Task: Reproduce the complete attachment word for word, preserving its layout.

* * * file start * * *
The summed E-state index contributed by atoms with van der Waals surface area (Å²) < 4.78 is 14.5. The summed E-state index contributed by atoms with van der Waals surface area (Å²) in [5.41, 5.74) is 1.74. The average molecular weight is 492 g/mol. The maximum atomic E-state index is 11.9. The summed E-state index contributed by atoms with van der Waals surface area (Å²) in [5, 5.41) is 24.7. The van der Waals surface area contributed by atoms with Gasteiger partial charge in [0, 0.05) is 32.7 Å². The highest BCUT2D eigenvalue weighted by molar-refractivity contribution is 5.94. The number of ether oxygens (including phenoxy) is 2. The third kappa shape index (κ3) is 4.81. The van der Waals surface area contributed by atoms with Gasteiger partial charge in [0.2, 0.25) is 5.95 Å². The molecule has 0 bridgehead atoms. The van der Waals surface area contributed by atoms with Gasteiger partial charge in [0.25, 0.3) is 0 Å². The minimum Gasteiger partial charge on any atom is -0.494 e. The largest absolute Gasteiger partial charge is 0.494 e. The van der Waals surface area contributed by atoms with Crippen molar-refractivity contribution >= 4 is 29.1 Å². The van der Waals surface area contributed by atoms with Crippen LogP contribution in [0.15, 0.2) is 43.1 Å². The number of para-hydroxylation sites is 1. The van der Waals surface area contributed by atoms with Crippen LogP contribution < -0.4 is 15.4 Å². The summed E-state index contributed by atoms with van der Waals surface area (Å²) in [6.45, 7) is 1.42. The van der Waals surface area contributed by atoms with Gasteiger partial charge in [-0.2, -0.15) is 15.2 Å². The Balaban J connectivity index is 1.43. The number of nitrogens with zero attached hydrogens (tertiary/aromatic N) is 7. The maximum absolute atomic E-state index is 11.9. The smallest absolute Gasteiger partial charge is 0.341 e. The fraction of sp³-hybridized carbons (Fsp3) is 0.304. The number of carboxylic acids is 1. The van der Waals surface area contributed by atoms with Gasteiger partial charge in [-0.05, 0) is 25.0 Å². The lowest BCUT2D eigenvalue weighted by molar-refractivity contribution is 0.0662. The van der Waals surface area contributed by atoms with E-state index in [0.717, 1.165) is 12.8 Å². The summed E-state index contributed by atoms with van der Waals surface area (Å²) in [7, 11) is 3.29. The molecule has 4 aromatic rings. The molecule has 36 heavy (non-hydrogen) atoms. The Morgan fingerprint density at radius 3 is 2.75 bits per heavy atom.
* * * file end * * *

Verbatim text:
The summed E-state index contributed by atoms with van der Waals surface area (Å²) < 4.78 is 14.5. The summed E-state index contributed by atoms with van der Waals surface area (Å²) in [5.41, 5.74) is 1.74. The average molecular weight is 492 g/mol. The maximum atomic E-state index is 11.9. The summed E-state index contributed by atoms with van der Waals surface area (Å²) in [5, 5.41) is 24.7. The van der Waals surface area contributed by atoms with Gasteiger partial charge in [0, 0.05) is 32.7 Å². The highest BCUT2D eigenvalue weighted by molar-refractivity contribution is 5.94. The number of ether oxygens (including phenoxy) is 2. The third kappa shape index (κ3) is 4.81. The van der Waals surface area contributed by atoms with Gasteiger partial charge in [0.2, 0.25) is 5.95 Å². The molecule has 0 bridgehead atoms. The van der Waals surface area contributed by atoms with Gasteiger partial charge in [0.25, 0.3) is 0 Å². The minimum Gasteiger partial charge on any atom is -0.494 e. The largest absolute Gasteiger partial charge is 0.494 e. The van der Waals surface area contributed by atoms with Crippen molar-refractivity contribution >= 4 is 29.1 Å². The van der Waals surface area contributed by atoms with Crippen LogP contribution in [0.15, 0.2) is 43.1 Å². The number of para-hydroxylation sites is 1. The van der Waals surface area contributed by atoms with Crippen LogP contribution < -0.4 is 15.4 Å². The summed E-state index contributed by atoms with van der Waals surface area (Å²) in [6.45, 7) is 1.42. The van der Waals surface area contributed by atoms with Gasteiger partial charge in [-0.2, -0.15) is 15.2 Å². The Balaban J connectivity index is 1.43. The number of nitrogens with zero attached hydrogens (tertiary/aromatic N) is 7. The maximum absolute atomic E-state index is 11.9. The smallest absolute Gasteiger partial charge is 0.341 e. The fraction of sp³-hybridized carbons (Fsp3) is 0.304. The number of carboxylic acids is 1. The van der Waals surface area contributed by atoms with Gasteiger partial charge in [-0.05, 0) is 25.0 Å². The lowest BCUT2D eigenvalue weighted by molar-refractivity contribution is 0.0662. The van der Waals surface area contributed by atoms with E-state index in [0.717, 1.165) is 12.8 Å². The summed E-state index contributed by atoms with van der Waals surface area (Å²) in [7, 11) is 3.29. The molecule has 4 aromatic rings. The molecule has 36 heavy (non-hydrogen) atoms. The Morgan fingerprint density at radius 3 is 2.75 bits per heavy atom.